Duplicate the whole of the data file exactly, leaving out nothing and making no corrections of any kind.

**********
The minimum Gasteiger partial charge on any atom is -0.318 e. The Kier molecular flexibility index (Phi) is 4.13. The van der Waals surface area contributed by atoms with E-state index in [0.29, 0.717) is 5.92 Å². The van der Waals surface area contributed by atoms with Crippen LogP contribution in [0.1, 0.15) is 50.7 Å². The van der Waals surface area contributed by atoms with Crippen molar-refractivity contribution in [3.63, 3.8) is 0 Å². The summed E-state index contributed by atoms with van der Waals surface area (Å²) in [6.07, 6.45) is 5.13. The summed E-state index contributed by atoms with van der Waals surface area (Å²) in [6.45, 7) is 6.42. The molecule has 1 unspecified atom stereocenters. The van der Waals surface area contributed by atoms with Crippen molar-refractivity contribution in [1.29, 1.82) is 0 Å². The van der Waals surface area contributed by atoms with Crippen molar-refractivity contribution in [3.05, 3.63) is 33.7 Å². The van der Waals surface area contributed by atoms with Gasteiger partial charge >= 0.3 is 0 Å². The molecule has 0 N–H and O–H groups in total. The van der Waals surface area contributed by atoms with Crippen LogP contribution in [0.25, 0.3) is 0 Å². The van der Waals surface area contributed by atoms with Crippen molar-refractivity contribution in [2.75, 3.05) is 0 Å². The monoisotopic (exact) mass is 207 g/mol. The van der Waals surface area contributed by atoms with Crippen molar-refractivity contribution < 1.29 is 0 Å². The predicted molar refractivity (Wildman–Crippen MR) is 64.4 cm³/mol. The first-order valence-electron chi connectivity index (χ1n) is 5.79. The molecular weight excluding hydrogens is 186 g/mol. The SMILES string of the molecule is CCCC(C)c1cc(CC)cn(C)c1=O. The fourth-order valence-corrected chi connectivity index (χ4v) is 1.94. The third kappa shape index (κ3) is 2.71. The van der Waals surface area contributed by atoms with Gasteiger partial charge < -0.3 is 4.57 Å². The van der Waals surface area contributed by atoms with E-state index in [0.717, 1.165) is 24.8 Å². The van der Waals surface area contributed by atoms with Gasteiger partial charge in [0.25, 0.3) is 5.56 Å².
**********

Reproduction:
The minimum Gasteiger partial charge on any atom is -0.318 e. The Kier molecular flexibility index (Phi) is 4.13. The van der Waals surface area contributed by atoms with E-state index in [0.29, 0.717) is 5.92 Å². The van der Waals surface area contributed by atoms with Crippen LogP contribution in [0.1, 0.15) is 50.7 Å². The van der Waals surface area contributed by atoms with Crippen molar-refractivity contribution in [3.63, 3.8) is 0 Å². The summed E-state index contributed by atoms with van der Waals surface area (Å²) in [6.07, 6.45) is 5.13. The summed E-state index contributed by atoms with van der Waals surface area (Å²) in [6.45, 7) is 6.42. The molecule has 1 unspecified atom stereocenters. The van der Waals surface area contributed by atoms with Crippen molar-refractivity contribution in [1.29, 1.82) is 0 Å². The van der Waals surface area contributed by atoms with Crippen molar-refractivity contribution in [3.05, 3.63) is 33.7 Å². The van der Waals surface area contributed by atoms with Gasteiger partial charge >= 0.3 is 0 Å². The molecule has 0 N–H and O–H groups in total. The van der Waals surface area contributed by atoms with Crippen LogP contribution in [0.25, 0.3) is 0 Å². The van der Waals surface area contributed by atoms with Crippen molar-refractivity contribution in [2.75, 3.05) is 0 Å². The monoisotopic (exact) mass is 207 g/mol. The van der Waals surface area contributed by atoms with Crippen molar-refractivity contribution < 1.29 is 0 Å². The predicted molar refractivity (Wildman–Crippen MR) is 64.4 cm³/mol. The first-order valence-electron chi connectivity index (χ1n) is 5.79. The molecular weight excluding hydrogens is 186 g/mol. The SMILES string of the molecule is CCCC(C)c1cc(CC)cn(C)c1=O. The fourth-order valence-corrected chi connectivity index (χ4v) is 1.94. The third kappa shape index (κ3) is 2.71. The van der Waals surface area contributed by atoms with Gasteiger partial charge < -0.3 is 4.57 Å². The van der Waals surface area contributed by atoms with E-state index in [0.717, 1.165) is 24.8 Å². The van der Waals surface area contributed by atoms with Gasteiger partial charge in [0.25, 0.3) is 5.56 Å².